Of course, ordered logistic regression coefficients provide little sense of the substantive magnitude of these effects. Consequently, we present predicted probabilities that reflect the increase in indicating that respondents are “very likely” to vaccinate in each of these treatments (vs. the control). We focus on the “very likely” ordinal category, as we expect these individuals to be the most likely to intend to vaccinate, once a vaccine becomes available.
Substantively, assignment to the personal health risk frame (pooled across conditions) is associated with a 5% increase in the likelihood that respondents are “very likely” to pursue the vaccine; from 39% in the control group, to 44% to those assigned to read messages with this frame. Likewise, assignment to the collective health consequences condition is associated with a 4% increase in indicating that respondents are “very likely” to receive the vaccine, from 39% in the control to 43% in this frame.
Surprisingly, and contrary to our expectations, we find no evidence that economic frames are effective at moving vaccine intention. While the economic frame did nudge respondents in a pro-vaccination direction (B = 0.02), the effect was not statistically distinguishable from zero (p = n.s.).
Concerning our research questions, Figure 1 presents no evidence in favor of the idea that sources originating from expert (vs. lay) sources -- pooled across all other design elements -- vary in their effectiveness (RQ1a). Vaccination intention was not significantly different from that of the control group for respondents assigned to read messages from either lay or expert sources (in both cases, B = 0.12, p = n.s.).
Moreover, while we find that pre-bunking information (RQ2a) is positively associated with increased vaccination intention (B = 0.10), the effects were not statistically significant (p = n.s.). In fact, we find some evidence in favor of the idea that not including pre-bunking information is associated with increased vaccination intention, versus the control group (B =0.13, p < 0.05). However, we caution that these differences do not necessarily rule out the potential effectiveness of pre-bunking; given the overlapping confidence intervals presented in Figure 1.
Disaggregated Framing Effects
Next, we consider the possibility that the framing effects observed in Figure 1 may be more efficacious when originating from expert or lay sources (RQ1b), and/or when featuring (or not featuring) pre-bunking information about the rigors of clinical trials (RQ2b). Figure 2 presents the results of an ordered logistic regression model regressing vaccine intentions on our fully disaggregated treatment indicators (see: Table 1), and is otherwise analogous in interpretation to Figure 1.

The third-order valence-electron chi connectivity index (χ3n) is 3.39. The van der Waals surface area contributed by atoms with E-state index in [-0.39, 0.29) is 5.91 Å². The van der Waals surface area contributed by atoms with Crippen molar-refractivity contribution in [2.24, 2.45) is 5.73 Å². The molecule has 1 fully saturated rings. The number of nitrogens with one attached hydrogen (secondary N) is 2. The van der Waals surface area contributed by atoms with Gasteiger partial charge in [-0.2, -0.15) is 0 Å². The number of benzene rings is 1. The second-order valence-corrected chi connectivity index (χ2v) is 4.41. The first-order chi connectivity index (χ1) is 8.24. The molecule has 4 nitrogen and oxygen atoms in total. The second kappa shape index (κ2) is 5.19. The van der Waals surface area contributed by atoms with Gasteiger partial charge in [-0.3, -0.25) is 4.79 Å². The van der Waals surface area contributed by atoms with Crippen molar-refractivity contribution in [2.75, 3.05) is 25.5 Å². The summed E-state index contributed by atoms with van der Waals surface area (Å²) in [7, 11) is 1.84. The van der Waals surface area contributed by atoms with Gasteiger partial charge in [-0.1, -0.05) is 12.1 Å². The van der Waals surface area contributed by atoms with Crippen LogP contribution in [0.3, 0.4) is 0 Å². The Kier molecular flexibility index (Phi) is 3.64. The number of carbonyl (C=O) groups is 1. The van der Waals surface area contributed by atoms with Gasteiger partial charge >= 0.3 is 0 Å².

FIGURE 2. Fully Disaggregated treatment Effects. Note. Ordered logistic regression coefficients presented, with 95% confidence intervals. Outcome variable is an ordinal indicator of COVID‐19 vaccine intention (with higher scores reflecting increased intention to vaccinate). Coefficients which do not intersect with the dashed red line are statistically significant from control group effects at the p < 0.05, level (two‐tailed). Results are derived from a model regressing vaccine intention on indicators denoting assignment to each source, by frame, by clinical information manipulation listed on the left‐hand side of the figure.
The results suggest that, among conditions that featured no pre-bunking information, appeals to the personal health risks of not vaccinating were positively and significantly associated with increased vaccine intention for both expert (B = 0.28, p < 0.01) and lay (B = 0.22, p = 0.03) sources. Both of these effects were substantively similar in size, leading to a 7% and 6% increase in the likelihood of being “very likely” to receive the vaccine, respectively.
Additionally, among the conditions featuring no pre-bunking manipulation, we find that while both expert (B = 0.08) and lay (B = 0.20) sourced messages about the collective health risks of failing to vaccine are associated with increased vaccine intentions, the effects are only statistically significant for the latter (p = 0.05). Exposure to lay messages about the collective health risks of not vaccinating are associated with a 5% increase in the likelihood of being “very likely” to vaccinate.
Among conditions that do feature pre-bunking information, we uncover only one statistically significant increase in vaccine intention across variations on the source and arguments presented in each message. In this case, only messages emphasizing the collective health risks of failing to vaccinate, sourced by ordinary people, produced statistically significant increases in vaccine intention (B = 0.19, p = 0.05). This is perhaps unsurprising, given the slight decrease in message effectiveness we noted when addressing RQ2a when presenting pooled experimental effects in Figure 1. Further, as we might also expect based on the pattern of results presented in Figure 1, we uncover no statistically significant effects of messages including frames concerning the economic costs of not vaccinating.